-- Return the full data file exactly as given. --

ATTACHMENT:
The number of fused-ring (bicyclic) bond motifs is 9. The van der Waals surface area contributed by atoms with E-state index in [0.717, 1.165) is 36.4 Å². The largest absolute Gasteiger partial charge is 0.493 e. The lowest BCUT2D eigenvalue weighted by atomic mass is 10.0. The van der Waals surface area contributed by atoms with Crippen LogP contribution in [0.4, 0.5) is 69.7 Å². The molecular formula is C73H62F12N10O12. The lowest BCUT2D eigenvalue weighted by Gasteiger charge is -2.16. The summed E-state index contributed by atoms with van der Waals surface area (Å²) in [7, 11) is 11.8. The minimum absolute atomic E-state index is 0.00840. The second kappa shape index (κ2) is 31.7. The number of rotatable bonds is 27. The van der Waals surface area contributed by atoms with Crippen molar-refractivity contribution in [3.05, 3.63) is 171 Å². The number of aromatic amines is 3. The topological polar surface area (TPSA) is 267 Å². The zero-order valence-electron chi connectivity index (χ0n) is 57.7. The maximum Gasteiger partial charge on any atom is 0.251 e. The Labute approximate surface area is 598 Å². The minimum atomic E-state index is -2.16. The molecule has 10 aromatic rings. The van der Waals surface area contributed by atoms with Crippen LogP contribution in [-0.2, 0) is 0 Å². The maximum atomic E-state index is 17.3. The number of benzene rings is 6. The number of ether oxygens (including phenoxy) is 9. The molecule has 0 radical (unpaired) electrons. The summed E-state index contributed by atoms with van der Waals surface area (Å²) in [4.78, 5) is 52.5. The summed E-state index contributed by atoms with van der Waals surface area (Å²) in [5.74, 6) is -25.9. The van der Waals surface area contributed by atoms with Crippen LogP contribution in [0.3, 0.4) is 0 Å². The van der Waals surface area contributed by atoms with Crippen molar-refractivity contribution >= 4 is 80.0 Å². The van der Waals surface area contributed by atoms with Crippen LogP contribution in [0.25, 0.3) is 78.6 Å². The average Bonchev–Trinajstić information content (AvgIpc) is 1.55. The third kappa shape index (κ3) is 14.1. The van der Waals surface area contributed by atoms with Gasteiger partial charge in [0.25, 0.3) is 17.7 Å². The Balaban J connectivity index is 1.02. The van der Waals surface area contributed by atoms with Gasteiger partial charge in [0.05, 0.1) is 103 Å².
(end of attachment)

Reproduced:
The number of fused-ring (bicyclic) bond motifs is 9. The van der Waals surface area contributed by atoms with E-state index in [0.717, 1.165) is 36.4 Å². The largest absolute Gasteiger partial charge is 0.493 e. The lowest BCUT2D eigenvalue weighted by atomic mass is 10.0. The van der Waals surface area contributed by atoms with Crippen LogP contribution in [0.4, 0.5) is 69.7 Å². The molecular formula is C73H62F12N10O12. The lowest BCUT2D eigenvalue weighted by Gasteiger charge is -2.16. The summed E-state index contributed by atoms with van der Waals surface area (Å²) in [7, 11) is 11.8. The minimum absolute atomic E-state index is 0.00840. The second kappa shape index (κ2) is 31.7. The number of rotatable bonds is 27. The van der Waals surface area contributed by atoms with Crippen molar-refractivity contribution in [3.05, 3.63) is 171 Å². The number of aromatic amines is 3. The topological polar surface area (TPSA) is 267 Å². The zero-order valence-electron chi connectivity index (χ0n) is 57.7. The maximum Gasteiger partial charge on any atom is 0.251 e. The Labute approximate surface area is 598 Å². The minimum atomic E-state index is -2.16. The molecule has 10 aromatic rings. The van der Waals surface area contributed by atoms with Crippen LogP contribution in [-0.2, 0) is 0 Å². The maximum atomic E-state index is 17.3. The number of benzene rings is 6. The number of ether oxygens (including phenoxy) is 9. The molecule has 0 radical (unpaired) electrons. The summed E-state index contributed by atoms with van der Waals surface area (Å²) in [4.78, 5) is 52.5. The summed E-state index contributed by atoms with van der Waals surface area (Å²) in [5.74, 6) is -25.9. The van der Waals surface area contributed by atoms with Crippen LogP contribution in [0.3, 0.4) is 0 Å². The van der Waals surface area contributed by atoms with Crippen molar-refractivity contribution >= 4 is 80.0 Å². The van der Waals surface area contributed by atoms with Crippen LogP contribution in [0.25, 0.3) is 78.6 Å². The average Bonchev–Trinajstić information content (AvgIpc) is 1.55. The third kappa shape index (κ3) is 14.1. The van der Waals surface area contributed by atoms with Gasteiger partial charge in [0.25, 0.3) is 17.7 Å². The Balaban J connectivity index is 1.02. The van der Waals surface area contributed by atoms with Gasteiger partial charge in [0.05, 0.1) is 103 Å².